Sasha De Sola Gives Moving Performance in San Francisco Ballet's Powerful Swan Lake


February 28, 2024—The Memorial Opera House had a nearly full house last night, which might seem surprising on a weeknight four days after opening night. Judging from the thunderous applause and cheers when Sasha De Sola took the stage, the crowd came to see her. So had I. She didn't disappoint us.

Currently SF Ballet's most elegant dancer, De Sola's artistic transition from demure, tragic Odette to evil, dynamic Odile and back again was impressive and, at times, very moving. Since she joined SF Ballet at age 17, De Sola has risen to be one of the Company's top stars. Performances like last night's clearly show why. De Sola has danced nearly every role in this production, and so is familiar with the interdependence of the dancers. Technically, she dispatched difficult movements with poise, from chain pirouettes to Swan Lake's famous 32 fouettés, both greeted with great applause.

Sasha De Sola and Isaac Hernandez in the Black Swan pas de deux from Tomasson's Swan Lake © Chris Hardy
Sasha De Sola and Isaac Hernandez in the Black Swan pas de deux from Tomasson's Swan Lake © Chris Hardy

Helgi Tomasson's production of Swan Lake premiered in 2009, the year Sasha De Sola joined SF Ballet. A Prologue was added to reveal the origin of Odette's curse. As Odette runs behind the curtain to flee the advances of the evil sorcerer Rothbart, he casts his spell upon her. In a clever use of silhouette and Jennifer Tipton's lighting, we see Odette's silhouette transform gradually from woman to swan. It's effective staging and clarifies the story in a few short minutes. The sumptuous scenery and costumes by Olivier and Tony Award-winning Jonathan Fensom make for a lavish eyeful. It's hard to believe that Swan Lake was Fensom's first ballet design.

Isaac Hernandez as Prince Siegfried wowed the audience with his usual pizzazzy turns. A nice surprise was Alexander Reneff-Olson as Rothbart. One might not expect such a forceful presence from a dancer in the corps de ballet, but his sharp movements and strong, angular features made his seething Rothbart exquisitely evil.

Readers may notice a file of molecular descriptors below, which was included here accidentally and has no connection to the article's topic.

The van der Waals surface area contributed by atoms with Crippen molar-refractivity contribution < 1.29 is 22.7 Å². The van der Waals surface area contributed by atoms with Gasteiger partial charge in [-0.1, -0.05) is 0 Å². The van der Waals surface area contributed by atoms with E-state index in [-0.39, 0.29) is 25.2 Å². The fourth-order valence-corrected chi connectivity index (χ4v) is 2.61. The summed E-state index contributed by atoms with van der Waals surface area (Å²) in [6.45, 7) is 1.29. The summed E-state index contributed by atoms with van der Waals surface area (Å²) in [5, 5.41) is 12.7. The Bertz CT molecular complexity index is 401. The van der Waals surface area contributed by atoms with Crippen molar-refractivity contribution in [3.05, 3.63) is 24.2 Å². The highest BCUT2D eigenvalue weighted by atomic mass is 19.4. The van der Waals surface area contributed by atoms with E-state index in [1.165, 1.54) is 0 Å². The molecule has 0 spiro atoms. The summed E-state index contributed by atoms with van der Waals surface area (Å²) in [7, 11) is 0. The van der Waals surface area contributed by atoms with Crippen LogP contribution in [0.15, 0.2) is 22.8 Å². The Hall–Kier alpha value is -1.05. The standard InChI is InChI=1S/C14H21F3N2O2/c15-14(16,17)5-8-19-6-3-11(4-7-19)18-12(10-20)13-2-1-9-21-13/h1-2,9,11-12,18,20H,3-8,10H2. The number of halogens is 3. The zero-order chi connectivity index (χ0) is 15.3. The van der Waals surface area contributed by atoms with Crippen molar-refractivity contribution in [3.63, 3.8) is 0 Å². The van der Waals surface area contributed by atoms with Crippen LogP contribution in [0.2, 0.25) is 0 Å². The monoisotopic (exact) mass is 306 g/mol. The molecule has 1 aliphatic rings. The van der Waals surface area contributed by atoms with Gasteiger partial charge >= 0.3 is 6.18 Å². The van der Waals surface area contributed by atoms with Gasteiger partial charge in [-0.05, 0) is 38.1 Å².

The Dance of the Cygnets, one of the most famous, and spoofed, scenes in all ballet, was last night danced by soloists Katherine Barkman, Norika Matsuyama, and Julia Rowe, and by corps de ballet dancer Carmela Mayo. They carried out the sixteen pas de chat (steps of the cat) perfectly and impressively.

San Francisco Ballet in Tomasson's Swan Lake © Lindsay Thomas
San Francisco Ballet in Tomasson's Swan Lake © Lindsay Thomas

The other star of the show was, of course, the 24 Swans. It can't be easy moving in sync with the dancer in front and behind, waving arms in bird-like port de bras, or immobilized with legs stretched out on the floor and both hands on the toe of one shoe. They are the beauty of Swan Lake, why audiences keep coming back. They are always an unforgettably beautiful and moving sight. I thought they were very well in synch last night, but I heard someone else say otherwise. Maybe it depends on your point of view.

Although this production has been around for a number of years (fifteen to be exact), it remains one of the most powerful Swan Lakes I've seen, by American or European companies—the Bolshoi, Czech National, etc. In the final Lakeside scene in Act IV the vengeful Rothbart tries to pursue Odette and Siegfried to the cliff, but he is blocked by rows of Swans en pointe, their backs to the audience, arms waving in graceful birdlike movements. It's a powerful scene that gave me chills.

San Francisco Ballet's Swan Lake run through March 3rd at the Memorial Opera House. For more information, see

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